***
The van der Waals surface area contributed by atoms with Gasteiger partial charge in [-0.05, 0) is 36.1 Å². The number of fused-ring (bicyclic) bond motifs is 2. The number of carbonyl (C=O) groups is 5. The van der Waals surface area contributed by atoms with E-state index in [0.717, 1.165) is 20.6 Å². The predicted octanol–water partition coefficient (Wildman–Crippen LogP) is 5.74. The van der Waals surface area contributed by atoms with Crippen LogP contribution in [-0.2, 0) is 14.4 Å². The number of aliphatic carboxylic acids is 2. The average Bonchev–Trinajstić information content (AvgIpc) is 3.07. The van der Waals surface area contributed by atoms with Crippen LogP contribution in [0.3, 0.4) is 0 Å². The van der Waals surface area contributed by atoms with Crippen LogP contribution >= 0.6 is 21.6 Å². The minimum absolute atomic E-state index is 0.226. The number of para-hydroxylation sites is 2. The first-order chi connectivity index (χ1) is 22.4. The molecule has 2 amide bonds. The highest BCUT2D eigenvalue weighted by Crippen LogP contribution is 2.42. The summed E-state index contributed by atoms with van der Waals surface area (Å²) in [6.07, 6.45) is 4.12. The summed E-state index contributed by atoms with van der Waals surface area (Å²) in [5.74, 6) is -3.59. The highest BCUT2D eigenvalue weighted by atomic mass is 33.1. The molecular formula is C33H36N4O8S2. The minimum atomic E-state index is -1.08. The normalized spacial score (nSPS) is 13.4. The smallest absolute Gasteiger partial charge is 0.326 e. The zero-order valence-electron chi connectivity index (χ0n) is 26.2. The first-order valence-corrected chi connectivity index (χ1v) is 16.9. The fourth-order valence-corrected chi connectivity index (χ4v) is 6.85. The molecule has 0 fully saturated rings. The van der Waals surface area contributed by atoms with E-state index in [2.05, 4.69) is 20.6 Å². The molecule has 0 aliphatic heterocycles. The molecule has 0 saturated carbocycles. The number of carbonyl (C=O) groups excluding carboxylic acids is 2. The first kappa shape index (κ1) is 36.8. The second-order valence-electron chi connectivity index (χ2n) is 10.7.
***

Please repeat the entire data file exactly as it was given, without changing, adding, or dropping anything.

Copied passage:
The van der Waals surface area contributed by atoms with Gasteiger partial charge in [-0.05, 0) is 36.1 Å². The number of fused-ring (bicyclic) bond motifs is 2. The number of carbonyl (C=O) groups is 5. The van der Waals surface area contributed by atoms with E-state index in [0.717, 1.165) is 20.6 Å². The predicted octanol–water partition coefficient (Wildman–Crippen LogP) is 5.74. The van der Waals surface area contributed by atoms with Crippen LogP contribution in [-0.2, 0) is 14.4 Å². The number of aliphatic carboxylic acids is 2. The average Bonchev–Trinajstić information content (AvgIpc) is 3.07. The van der Waals surface area contributed by atoms with Crippen LogP contribution in [0.3, 0.4) is 0 Å². The van der Waals surface area contributed by atoms with Crippen LogP contribution >= 0.6 is 21.6 Å². The minimum absolute atomic E-state index is 0.226. The number of para-hydroxylation sites is 2. The first-order chi connectivity index (χ1) is 22.4. The molecule has 2 amide bonds. The highest BCUT2D eigenvalue weighted by Crippen LogP contribution is 2.42. The summed E-state index contributed by atoms with van der Waals surface area (Å²) in [6.07, 6.45) is 4.12. The summed E-state index contributed by atoms with van der Waals surface area (Å²) in [5.74, 6) is -3.59. The highest BCUT2D eigenvalue weighted by atomic mass is 33.1. The molecular formula is C33H36N4O8S2. The minimum atomic E-state index is -1.08. The normalized spacial score (nSPS) is 13.4. The smallest absolute Gasteiger partial charge is 0.326 e. The zero-order valence-electron chi connectivity index (χ0n) is 26.2. The first-order valence-corrected chi connectivity index (χ1v) is 16.9. The fourth-order valence-corrected chi connectivity index (χ4v) is 6.85. The molecule has 0 fully saturated rings. The van der Waals surface area contributed by atoms with E-state index in [2.05, 4.69) is 20.6 Å². The molecule has 0 aliphatic heterocycles. The molecule has 0 saturated carbocycles. The number of carbonyl (C=O) groups excluding carboxylic acids is 2. The first kappa shape index (κ1) is 36.8. The second-order valence-electron chi connectivity index (χ2n) is 10.7.